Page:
Coatswatch News – December 2017 – Malcolm Craven


At our last meeting we had a talk from Paul Bagnall, the new NCI Liaison Officer of HM Coastguard. I know that is the wrong term and that they are officially MCA Falmouth, but, as a very senior citizen who is too old to change his spots, to me they are Her Majesty’s Coastguard. It sounds so much better. On reflection, if I want I want to be consistent in my hatred of new terminology, I should eschew the ‘senior citizen’ bit. Reminds me too much of the French Revolution!

However, to get back to the point, it was a most interesting talk covering their work and the continual changes brought about by the evolution of electronics. We have known for some time that Falmouth is equipped to monitor and arrange assistance for maritime incidents around the world. Their ‘local patch’ covers the Western English Channel, the southern half of the Bristol Channel, and stretches half way across the Atlantic.

What I think his talk really brought home to us was the fact that it can get pretty hectic in their Control Room with many things going on at once. As we monitor our radio on Channel 16 we usually hear of any local incident on either of our coasts. We cannot know, however, if they have a problem with a tanker off the Falkland Islands or a fishing vessel in difficulties down near the Azores. The staff in the MCA at Falmouth are each watching several ‘T.V’ screens and listening to more than one radio channel. So his message to us was, ‘Be brief with routine calls to them and please forgive them if they seemed somewhat short’.

Among their responsibilities is recording the passage of vessels through the Separation Lane at Lands End. There are several of these lane systems around the British Isles, notably off Lands End and the Isles of Scilly, Anglesey, St David’s Head, the Mull of Kintyre and Ushant but the grand daddy of them all is the narrow section of the English Channel.

These are all places where navigation is restricted by adjacent landmass, forcing all deep water shipping into a confined channel. What you then have is a situation similar to a busy motorway in the rush hour – too many vessels to fit at random into the available space. Some order has to be imposed else chaos would reign and collisions be inevitable. The basic principal of all Separation Lanes is the same as a motorway, though, of course, there is no physical central reservation. There is a centre section about two miles wide, into which ships traversing the Channel end to end must not stray. Remember these days they are all navigating on what a motorist would call ‘Sat Nav’ so they know exactly where they are. Overtaking is permitted providing the vessels remain in their correct lanes and the Rules of the Road are strictly observed.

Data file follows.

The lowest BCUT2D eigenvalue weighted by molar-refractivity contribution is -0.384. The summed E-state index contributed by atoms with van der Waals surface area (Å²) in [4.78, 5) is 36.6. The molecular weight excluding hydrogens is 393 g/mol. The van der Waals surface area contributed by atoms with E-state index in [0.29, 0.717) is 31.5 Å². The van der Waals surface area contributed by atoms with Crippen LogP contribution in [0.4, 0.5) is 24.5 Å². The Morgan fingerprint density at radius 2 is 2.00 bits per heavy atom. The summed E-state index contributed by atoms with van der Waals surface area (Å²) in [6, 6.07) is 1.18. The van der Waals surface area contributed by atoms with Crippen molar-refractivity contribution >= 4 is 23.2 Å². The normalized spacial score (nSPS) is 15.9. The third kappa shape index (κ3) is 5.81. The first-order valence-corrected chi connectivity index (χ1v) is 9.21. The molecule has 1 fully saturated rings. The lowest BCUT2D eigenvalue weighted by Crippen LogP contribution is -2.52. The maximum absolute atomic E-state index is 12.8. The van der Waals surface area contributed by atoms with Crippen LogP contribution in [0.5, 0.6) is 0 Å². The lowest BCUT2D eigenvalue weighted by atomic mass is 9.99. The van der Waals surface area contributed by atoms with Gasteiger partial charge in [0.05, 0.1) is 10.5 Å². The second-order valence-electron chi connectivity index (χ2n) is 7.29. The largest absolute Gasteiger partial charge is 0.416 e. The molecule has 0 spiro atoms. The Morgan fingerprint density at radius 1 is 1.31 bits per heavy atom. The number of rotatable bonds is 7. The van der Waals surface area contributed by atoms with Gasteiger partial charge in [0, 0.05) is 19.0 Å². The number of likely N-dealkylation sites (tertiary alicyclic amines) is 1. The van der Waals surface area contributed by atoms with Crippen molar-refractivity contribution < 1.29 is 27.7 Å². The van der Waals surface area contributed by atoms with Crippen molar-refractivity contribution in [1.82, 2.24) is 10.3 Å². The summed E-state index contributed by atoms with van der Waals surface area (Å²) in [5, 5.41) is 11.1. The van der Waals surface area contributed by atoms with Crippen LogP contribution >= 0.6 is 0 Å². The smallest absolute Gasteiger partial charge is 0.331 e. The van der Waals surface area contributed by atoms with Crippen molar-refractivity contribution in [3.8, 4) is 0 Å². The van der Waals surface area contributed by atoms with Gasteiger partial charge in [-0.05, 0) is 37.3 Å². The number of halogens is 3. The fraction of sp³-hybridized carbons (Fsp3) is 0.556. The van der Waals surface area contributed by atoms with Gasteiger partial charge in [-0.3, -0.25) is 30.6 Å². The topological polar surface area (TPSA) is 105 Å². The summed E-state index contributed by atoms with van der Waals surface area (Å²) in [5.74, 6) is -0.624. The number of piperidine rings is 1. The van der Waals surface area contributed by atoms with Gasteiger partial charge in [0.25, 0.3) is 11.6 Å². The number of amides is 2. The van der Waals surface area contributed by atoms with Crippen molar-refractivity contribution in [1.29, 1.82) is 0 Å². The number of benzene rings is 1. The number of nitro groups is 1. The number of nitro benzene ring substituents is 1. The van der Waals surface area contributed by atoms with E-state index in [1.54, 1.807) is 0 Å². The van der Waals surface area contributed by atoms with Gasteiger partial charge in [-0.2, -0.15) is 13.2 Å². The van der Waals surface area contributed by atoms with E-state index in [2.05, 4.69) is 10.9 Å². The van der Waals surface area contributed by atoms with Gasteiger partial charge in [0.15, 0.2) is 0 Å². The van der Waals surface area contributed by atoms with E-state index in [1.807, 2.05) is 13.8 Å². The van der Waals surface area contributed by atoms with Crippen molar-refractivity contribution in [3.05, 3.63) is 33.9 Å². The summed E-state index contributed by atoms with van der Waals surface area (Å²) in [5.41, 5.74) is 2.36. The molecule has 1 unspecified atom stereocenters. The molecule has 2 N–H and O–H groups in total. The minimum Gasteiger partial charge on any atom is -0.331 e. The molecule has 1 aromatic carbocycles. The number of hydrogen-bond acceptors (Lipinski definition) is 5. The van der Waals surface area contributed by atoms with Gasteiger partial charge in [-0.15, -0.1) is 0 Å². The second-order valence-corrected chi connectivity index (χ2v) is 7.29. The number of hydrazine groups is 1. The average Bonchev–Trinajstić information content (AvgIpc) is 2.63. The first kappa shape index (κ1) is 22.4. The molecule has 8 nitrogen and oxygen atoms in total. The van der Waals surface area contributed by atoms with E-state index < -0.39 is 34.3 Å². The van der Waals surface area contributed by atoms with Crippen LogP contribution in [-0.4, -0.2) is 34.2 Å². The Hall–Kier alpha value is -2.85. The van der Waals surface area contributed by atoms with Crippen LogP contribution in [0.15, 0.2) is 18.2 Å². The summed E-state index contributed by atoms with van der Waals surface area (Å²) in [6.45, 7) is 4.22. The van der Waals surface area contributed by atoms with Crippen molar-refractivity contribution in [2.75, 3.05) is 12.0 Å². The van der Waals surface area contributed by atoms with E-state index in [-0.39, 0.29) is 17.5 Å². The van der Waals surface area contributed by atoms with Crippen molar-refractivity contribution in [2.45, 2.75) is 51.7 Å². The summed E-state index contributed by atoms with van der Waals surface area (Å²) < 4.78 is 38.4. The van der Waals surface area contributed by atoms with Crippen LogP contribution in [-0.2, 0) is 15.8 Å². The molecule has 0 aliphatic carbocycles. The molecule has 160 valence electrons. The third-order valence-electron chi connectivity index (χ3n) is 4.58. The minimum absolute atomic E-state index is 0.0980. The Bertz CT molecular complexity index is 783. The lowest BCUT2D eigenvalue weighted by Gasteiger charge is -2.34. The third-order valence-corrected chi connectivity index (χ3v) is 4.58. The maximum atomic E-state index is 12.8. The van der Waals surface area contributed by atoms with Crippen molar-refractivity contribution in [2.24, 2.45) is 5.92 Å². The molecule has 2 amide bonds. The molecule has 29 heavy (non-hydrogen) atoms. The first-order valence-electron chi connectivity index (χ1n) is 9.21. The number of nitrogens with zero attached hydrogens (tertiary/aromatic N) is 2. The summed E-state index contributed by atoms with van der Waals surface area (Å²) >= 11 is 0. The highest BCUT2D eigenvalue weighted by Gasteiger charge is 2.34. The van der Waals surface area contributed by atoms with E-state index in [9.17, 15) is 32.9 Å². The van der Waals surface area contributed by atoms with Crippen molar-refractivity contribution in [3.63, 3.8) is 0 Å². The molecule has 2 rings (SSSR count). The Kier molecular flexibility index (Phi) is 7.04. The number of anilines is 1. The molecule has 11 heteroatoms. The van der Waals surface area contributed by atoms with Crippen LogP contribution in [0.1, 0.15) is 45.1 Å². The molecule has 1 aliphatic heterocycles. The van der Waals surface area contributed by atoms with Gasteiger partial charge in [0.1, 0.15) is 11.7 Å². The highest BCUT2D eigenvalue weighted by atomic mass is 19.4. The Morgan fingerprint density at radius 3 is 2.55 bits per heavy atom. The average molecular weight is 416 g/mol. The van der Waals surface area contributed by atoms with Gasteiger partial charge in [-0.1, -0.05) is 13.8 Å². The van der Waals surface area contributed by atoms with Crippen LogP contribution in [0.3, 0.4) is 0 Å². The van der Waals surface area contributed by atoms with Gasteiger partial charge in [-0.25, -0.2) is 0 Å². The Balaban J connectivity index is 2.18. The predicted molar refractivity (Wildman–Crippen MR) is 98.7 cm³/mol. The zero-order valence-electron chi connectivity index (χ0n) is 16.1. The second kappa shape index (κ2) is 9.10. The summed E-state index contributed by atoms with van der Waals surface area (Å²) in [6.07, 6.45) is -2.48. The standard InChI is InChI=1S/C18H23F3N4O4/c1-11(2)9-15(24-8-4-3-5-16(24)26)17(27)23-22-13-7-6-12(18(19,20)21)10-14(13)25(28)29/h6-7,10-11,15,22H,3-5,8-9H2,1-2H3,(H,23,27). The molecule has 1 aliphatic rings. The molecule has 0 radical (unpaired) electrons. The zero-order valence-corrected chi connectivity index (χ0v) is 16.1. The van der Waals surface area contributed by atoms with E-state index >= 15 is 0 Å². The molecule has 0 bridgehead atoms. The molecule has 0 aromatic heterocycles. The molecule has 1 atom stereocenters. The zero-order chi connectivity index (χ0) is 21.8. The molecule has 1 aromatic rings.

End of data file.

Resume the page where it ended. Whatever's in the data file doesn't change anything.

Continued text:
Very large ships are involved and can be difficult to manoeuvre. They may be 318 metres long (about 350 yards in English) and 42 metres or 45 yards wide. They will be travelling at 24 knots or 35 mph. That is a lot of ship travelling faster than road traffic in a built up area! They may take several miles to come to a halt as ships are not fitted with brakes. The only way they can reduce speed mechanically is to go full astern, an operation, which is very unpopular with Chief Engineers as it puts immense strain on the machinery.

In the Channel the situation is further complicated by the cross channel ferries, which will be travelling at up to 42 knots which is approaching 50 mph. The Port of Dover handles about 120 ferries each day in summer. Add to that fishing vessels, small merchant vessels, yachts and pleasure vessels – I give up: sufficient that you can see the need for strict control if major disaster is to be avoided. All vessels crossing the Channel have to cross the Lanes at strict right angles. All vessels over 300 tons have to report to Dover Coastguard if they are traversing the system.

So far as we are concerned at Pendvaden we have nothing to do with these Lanes as the nearest to us is between Lands End and the Isles of Scilly. However we are all interested in what goes on at sea and would not be doing the work if we were not. Many times we are on watch on a quiet day and all we can see, far out on the horizon, are the big ships going about their business.